It was a turning point. In the wake of the crash, Dylan not only cancelled his upcoming tour, but he also seized the opportunity to withdraw from public life. He was at the height of his powers – “Blonde On Blonde” had just been released – but the last few years had been gruelling ones. On top of all of the stress of being one of the most famous people in the world, his decision to go electric had earned him a chorus of boos from folk purists during his last tour. So Dylan decided to take a break from being a world-famous rock star and to spend some time with his family instead.
“Truth was that I wanted to get out of the rat race,” he later wrote. “Having children changed my life….”
But none of that meant he was going to slow down creatively. In fact, he’d just found some exciting new songwriting partners from Canada.
They were originally called The Hawks. Dylan discovered them in Toronto, where they’d made a name for themselves playing rock and roll in bars along the Yonge Street strip – originally as the backing band for Ronnie Hawkins and then on their own. They were exactly what Dylan needed. He invited them to join him on tour, to back him up as he played those controversial new electric songs. From the fall of 1965 right through to the spring of 1966, they survived those long nights of folkniks booing them, heckling them and storming out of theatres.
“Don’t worry,” Dylan told the crowd at one show, “I’m just as eager to finish and leave as you are.”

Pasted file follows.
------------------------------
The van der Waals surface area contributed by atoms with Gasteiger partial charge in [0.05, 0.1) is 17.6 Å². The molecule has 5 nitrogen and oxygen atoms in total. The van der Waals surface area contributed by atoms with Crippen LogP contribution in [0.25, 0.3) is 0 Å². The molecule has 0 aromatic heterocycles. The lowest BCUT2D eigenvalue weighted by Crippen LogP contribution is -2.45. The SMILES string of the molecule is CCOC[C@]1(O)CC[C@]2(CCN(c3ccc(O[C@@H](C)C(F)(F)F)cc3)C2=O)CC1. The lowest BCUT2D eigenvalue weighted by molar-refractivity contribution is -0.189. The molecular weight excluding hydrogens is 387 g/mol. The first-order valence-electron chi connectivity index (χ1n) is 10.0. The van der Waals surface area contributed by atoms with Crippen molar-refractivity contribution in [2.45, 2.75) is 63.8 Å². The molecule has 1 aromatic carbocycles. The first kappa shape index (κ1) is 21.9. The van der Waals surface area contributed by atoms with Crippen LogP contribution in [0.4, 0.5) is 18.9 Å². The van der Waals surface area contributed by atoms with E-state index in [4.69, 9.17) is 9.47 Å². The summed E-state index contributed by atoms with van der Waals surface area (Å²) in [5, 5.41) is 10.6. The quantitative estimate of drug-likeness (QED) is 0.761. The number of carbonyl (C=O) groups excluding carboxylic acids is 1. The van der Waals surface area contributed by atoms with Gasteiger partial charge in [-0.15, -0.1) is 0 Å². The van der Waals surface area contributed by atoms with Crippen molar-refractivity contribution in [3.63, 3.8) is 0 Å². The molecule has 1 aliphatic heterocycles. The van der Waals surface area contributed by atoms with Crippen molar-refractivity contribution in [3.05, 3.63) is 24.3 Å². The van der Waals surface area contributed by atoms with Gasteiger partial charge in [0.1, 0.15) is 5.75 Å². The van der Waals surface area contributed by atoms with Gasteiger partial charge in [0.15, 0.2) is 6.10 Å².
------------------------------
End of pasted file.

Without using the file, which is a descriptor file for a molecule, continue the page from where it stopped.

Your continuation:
On the road, they were billed as “Bob Dylan and the Band” and, eventually, that simple name stuck. The Hawks became known as The Band.
When Dylan went on hiatus, he kept right on working with them. They moved to Woodstock, too – rented out a pink house. During the months that Dylan disappeared from the public eye, they recorded more than 100 songs together, many of them in the basement of the house they called “The Big Pink.”
It’s not entirely clear when exactly they started the recordings, but it was sometime around this point in June of 1967. It marked the beginning of an extraordinary period; those 100 songs were something special. For a long time only a few people knew about the relatively secret sessions, but as bootleg recordings spread, the buzz grew.
Many of the songs that came out of that basement were destined to become hits. “Too Much of Nothing” was eventually covered by Peter, Paul and Mary, and ended up on the Top 40 of the Billboard charts. “Mighty Quinn” broke into the Top 10 when Manfred Mann recorded it. “Tears of Rage” and “I Shall Be Released” proved to be two of The Band’s most famous songs ever. They served as bookends to the group’s debut album, which eventually emerged from those basement sessions at the big pink house. The future Canadian Music Hall of Fame inductees called the record Music From Big Pink.
It wasn’t the only album that owed a debt to that basement. Eight years after Dylan and The Band recorded those 100+ songs, many of them were finally released by Columbia Records. The Basement Tapes turned out to be a hugely influential LP, inspiring everyone from Elvis Costello to Billy Bragg, foreshadowing the Americana genre, earning a place on Rolling Stone’s list of the greatest albums of all time, and climbing all the way to No. 6 on the Billboard record chart.
“I SHALL BE RELEASED” BY THE BAND